Insanity or vengeance?
Even her attorneys acknowledge Marilyn Lemak ended the lives of her three young children on a late-winter day nearly three years ago, doping them with prescription drugs and suffocating them with her hands. So her murder trial comes down to this: Was Lemak legally insane, or should she be held criminally responsible for the slayings?

Jury selection in the case concluded earlier today, and opening statements by lawyers on both sides began this afternoon.

Prosecutors plan to seize on evidence they believe demonstrates that the 44-year-old's thinking was sharp the day she killed the children. They'll say Lemak was going through a drawn-out divorce, plotted a crime meant to spite her husband, tried to conceal evidence and then showed remorse. Her ex-husband will be their first witness.

The challenge for defense attorneys will be to use many of the same facts in the service of a different theory: that Lemak's mental state collapsed along with her 14-year marriage to emergency-room physician David Lemak.

Defense attorneys will try to harness the horror of her acts--methodically killing her own children--to demonstrate how sick she was when she sedated and smothered Nicholas, 7, Emily, 6, and Thomas, 3.

Lemak reverted to her maiden name of Morrissey as part of a divorce settlement, but she still is referred to in criminal court as Marilyn Lemak.

If the jury finds her not guilty by reason of insanity, Lemak will likely spend years in a mental institution. A verdict of guilty or guilty but mentally ill could send her to prison for life or to Death Row.

Jurors will be asked to sift through some facts that are so open to interpretation that both sides likely will spin them to support their case. How, for instance, does one interpret Lemak's conversation with a 911 dispatcher, the morning she awoke to find her children dead and her apparent suicide attempt botched?

"My three kids are dead, and I ... I wanted to be dead too but it didn't work," she told the dispatcher.

"How did you do this, what happened?" the dispatcher asked.

"My husband didn't want us anymore," she replied. When told that police and paramedics were coming, Lemak said, "My dogs are barking. The dogs are really nice. ... They're old, and they are real nice. And one little cat. Don't let 'em let the cat run out."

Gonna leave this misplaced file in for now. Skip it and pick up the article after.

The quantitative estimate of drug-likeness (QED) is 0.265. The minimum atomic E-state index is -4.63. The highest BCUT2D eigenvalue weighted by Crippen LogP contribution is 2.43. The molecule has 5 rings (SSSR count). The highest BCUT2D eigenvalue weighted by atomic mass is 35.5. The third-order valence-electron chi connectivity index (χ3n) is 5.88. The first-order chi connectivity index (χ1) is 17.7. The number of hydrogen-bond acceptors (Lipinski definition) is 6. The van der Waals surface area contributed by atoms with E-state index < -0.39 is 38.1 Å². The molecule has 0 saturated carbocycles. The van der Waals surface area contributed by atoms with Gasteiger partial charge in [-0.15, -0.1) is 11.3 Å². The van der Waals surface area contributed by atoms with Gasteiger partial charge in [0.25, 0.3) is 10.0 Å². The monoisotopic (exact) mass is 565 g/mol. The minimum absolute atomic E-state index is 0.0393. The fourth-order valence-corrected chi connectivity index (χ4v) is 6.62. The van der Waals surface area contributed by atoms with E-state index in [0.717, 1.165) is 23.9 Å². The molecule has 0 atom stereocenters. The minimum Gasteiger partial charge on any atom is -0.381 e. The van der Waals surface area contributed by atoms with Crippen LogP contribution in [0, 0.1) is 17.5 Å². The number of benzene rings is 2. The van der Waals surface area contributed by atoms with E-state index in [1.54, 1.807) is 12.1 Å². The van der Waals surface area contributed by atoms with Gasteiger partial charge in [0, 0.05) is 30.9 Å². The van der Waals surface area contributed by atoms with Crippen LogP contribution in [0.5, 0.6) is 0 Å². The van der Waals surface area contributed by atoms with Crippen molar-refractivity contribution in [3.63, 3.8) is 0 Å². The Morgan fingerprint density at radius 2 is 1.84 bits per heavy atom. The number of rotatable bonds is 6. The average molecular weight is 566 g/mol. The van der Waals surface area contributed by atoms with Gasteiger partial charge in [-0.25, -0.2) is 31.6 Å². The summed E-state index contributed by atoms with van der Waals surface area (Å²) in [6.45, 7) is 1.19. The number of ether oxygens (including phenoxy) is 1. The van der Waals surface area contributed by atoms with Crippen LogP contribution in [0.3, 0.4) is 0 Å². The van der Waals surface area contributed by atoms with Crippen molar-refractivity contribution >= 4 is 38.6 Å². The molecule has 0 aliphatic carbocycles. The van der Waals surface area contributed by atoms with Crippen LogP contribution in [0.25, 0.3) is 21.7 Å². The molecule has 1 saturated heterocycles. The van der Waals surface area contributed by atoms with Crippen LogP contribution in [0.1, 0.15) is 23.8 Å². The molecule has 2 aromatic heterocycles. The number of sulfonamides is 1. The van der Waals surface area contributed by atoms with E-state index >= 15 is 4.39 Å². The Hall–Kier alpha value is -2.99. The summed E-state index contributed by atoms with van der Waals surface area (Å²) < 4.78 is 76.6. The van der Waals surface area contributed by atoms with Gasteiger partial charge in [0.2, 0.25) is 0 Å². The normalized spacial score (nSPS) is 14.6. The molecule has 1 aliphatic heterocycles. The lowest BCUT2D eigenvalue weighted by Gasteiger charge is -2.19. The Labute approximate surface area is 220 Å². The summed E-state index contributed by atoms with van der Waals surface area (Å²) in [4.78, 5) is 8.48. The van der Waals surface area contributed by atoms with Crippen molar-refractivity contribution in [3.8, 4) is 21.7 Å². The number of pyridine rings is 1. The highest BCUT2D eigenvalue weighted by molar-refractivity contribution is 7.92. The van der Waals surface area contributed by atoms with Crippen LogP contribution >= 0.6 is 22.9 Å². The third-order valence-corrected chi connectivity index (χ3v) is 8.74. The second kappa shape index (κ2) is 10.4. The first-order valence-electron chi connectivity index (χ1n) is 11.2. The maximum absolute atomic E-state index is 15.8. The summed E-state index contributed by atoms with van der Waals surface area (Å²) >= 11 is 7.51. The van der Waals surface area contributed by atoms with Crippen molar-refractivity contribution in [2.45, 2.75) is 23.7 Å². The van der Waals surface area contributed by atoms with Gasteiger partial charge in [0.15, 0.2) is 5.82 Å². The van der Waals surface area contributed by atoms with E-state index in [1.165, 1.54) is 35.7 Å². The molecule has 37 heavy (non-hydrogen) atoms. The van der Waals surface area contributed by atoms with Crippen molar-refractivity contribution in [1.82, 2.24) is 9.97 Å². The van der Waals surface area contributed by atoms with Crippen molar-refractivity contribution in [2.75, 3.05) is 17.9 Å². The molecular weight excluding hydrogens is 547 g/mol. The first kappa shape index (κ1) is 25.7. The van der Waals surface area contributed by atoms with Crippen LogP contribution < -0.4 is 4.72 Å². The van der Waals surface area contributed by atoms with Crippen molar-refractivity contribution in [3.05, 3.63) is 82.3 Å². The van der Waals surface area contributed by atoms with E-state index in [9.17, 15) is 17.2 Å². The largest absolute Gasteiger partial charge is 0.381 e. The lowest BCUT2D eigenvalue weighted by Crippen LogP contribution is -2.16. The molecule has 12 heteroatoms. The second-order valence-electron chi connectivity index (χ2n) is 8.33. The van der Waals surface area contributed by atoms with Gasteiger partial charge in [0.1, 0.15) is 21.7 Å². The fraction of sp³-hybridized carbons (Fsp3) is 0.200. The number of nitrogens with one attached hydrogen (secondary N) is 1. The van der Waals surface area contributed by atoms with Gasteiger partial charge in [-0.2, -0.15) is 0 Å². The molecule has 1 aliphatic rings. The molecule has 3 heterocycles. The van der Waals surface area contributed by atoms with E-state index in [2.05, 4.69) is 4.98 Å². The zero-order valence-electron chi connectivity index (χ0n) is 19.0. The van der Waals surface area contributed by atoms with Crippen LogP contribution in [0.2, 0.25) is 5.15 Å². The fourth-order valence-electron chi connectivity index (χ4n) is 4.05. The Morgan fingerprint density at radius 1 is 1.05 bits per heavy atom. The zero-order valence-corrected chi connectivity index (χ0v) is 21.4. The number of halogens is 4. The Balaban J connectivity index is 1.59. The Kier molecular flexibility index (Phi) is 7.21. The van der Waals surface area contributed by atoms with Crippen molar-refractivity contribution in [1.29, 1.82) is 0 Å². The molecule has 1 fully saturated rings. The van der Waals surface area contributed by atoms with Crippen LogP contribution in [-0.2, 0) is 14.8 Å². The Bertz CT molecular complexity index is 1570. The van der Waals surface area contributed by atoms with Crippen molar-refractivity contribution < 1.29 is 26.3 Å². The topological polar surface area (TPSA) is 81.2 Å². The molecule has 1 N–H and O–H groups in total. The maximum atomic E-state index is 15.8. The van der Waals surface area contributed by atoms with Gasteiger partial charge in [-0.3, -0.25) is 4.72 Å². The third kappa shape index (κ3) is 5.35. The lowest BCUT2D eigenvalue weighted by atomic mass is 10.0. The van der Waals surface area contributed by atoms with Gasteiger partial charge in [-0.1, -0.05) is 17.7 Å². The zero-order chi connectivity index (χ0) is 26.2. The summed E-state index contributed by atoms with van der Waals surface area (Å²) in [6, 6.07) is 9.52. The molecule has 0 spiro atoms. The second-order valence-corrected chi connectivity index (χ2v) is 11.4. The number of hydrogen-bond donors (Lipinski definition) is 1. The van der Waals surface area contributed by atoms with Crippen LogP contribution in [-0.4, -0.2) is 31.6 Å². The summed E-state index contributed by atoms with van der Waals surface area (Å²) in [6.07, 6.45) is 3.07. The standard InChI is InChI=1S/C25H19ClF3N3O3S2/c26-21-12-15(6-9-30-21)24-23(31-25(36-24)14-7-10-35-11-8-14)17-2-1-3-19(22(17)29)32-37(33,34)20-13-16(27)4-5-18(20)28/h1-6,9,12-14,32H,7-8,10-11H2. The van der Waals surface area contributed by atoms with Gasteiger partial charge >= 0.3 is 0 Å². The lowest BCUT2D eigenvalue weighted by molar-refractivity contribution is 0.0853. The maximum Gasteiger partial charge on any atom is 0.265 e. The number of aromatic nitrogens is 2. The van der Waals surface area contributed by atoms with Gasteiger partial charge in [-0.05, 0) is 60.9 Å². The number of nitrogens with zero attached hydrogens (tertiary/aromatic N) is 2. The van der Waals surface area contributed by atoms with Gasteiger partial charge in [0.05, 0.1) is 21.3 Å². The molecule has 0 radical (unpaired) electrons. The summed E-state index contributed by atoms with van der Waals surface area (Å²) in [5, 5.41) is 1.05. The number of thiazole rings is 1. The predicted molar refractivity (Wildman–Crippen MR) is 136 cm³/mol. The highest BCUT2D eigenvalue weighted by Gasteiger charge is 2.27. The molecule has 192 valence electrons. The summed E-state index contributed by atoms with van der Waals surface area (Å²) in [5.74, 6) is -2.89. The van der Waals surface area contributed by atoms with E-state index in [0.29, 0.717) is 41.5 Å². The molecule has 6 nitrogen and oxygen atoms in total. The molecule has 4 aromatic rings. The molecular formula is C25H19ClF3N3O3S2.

On the master bedroom dresser, police found a picture of David Lemak and his new girlfriend, with a bloody X-acto knife stuck through the chest of his image. Is that evidence of a vengeful wife furious at her estranged husband, or a sign that she had slipped into psychosis?

Other elements of the crime are equally ambiguous. Prosecutors point to the methodical way she killed the children as evidence of her culpability. The same facts convince the defense of her insanity.

Authorities say Emily and Thomas were killed while Nicholas played downstairs. After Lemak came downstairs, "she told [Nicholas] that Emily and Thomas would not be joining them for dinner," Naperville Police Detective Mike Cross said at an inquest into the children's deaths, based on an interview of Lemak at Naperville's Edward Hospital shortly after her arrest.

"She then gave him a bagel [and] spread it with crunchy peanut butter," Cross said, describing how Lemak sprinkled it with crushed tablets of the anti-anxiety tranquilizer Ativan, which physicians had prescribed to the part-time surgical nurse.

DuPage County State's Atty. Joseph Birkett also has pointed to statements Lemak made to police and paramedics as proof that she couldn't wait to get the guilt off her chest. To the defense, authorities exploited the ramblings of a deranged woman.

Focus on scorn

Prosecutors will concentrate on evidence that supports their revenge-of-a-woman-scorned theory.

In the weeks leading up to the killings, authorities have said, Marilyn Lemak began to outwardly display her anger, berating her husband as a liar and a cheat in handwritten notes. After his wife twice filed for divorce and sought to kick him out of the house, David Lemak moved to a rented home down the street and later began dating a nurse at Hinsdale Hospital, where he worked.